Disclosure for public’s benefit

Editor:

Re: Motherhood issues no sign of virtue, March 1.

Editor:

Re: Motherhood issues no sign of virtue, March 1.

I appreciated Alex Browne’s analysis of my private member’s Bill C-377, which will require labour unions to publicly disclose their finances.

Alex is quite correct that, “espousing motherhood issues is no guarantee of virtue.” In fact, there are many examples throughout history of bad laws that were passed with the best of intentions.  Therefore, it is vitally important to examine proposed laws closely to understand their impact.

My bill would require labour unions to report their annual spending to the Canada Revenue Agency in a number of categories, and the CRA will publish it. This is no different from the public reporting that has been required of Canadian charities for the last 35 years. And, as with charities, the cost to unions of reporting this information will be negligible.

I believe requiring financial transparency of unions is justified as unions receive massive public benefits, to the tune of approximately $500 million annually, through the tax deductibility of union dues.  Receiving a public benefit requires being transparent about how that benefit is used. We already do it in government, in Crown corporations and in charities.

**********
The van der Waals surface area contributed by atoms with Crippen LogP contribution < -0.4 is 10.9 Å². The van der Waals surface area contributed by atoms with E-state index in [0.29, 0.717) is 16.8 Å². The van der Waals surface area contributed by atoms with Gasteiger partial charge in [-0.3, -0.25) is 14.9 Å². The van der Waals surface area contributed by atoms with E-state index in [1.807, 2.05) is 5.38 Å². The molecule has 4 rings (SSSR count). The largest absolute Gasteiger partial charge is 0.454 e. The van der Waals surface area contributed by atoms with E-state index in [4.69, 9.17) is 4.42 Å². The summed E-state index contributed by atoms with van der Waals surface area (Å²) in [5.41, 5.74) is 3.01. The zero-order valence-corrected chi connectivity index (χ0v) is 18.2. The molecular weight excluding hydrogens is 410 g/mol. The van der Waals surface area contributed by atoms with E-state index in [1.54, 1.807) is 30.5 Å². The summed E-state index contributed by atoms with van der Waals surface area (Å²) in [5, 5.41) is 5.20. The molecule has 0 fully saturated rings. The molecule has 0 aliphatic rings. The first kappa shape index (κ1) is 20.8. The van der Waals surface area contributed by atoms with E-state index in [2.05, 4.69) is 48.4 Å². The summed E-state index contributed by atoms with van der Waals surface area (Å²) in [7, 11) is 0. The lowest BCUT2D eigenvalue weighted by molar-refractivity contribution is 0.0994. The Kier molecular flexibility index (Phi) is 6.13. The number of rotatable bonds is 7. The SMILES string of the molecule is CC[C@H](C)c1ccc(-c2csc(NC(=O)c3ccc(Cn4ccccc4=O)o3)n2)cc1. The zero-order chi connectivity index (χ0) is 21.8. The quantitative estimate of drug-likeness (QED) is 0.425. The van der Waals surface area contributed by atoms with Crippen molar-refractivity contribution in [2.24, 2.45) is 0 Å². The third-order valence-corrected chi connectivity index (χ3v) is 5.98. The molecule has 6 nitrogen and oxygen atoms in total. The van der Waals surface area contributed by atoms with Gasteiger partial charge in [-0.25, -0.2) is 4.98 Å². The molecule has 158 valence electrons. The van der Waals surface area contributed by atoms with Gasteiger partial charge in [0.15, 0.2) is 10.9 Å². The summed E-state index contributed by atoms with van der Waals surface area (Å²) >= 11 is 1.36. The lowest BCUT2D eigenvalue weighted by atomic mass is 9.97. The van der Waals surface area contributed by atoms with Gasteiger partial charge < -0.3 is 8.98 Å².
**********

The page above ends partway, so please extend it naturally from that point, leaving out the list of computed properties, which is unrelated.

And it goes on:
Spending on lobbying and other political activities are among the categories that must be reported by unions under my bill. However, merely identifying total spending on political activities will not harm a union or “spell out their political strategies to potential opponents,” as Alex suggests.

My bill will help the public to understand how the benefits they provide are being used. I believe that once Canadians see how unions use these benefits, they will have a deeper appreciation for the value that unions provide to society.

MP Russ Hiebert, South Surrey-White Rock-Cloverdale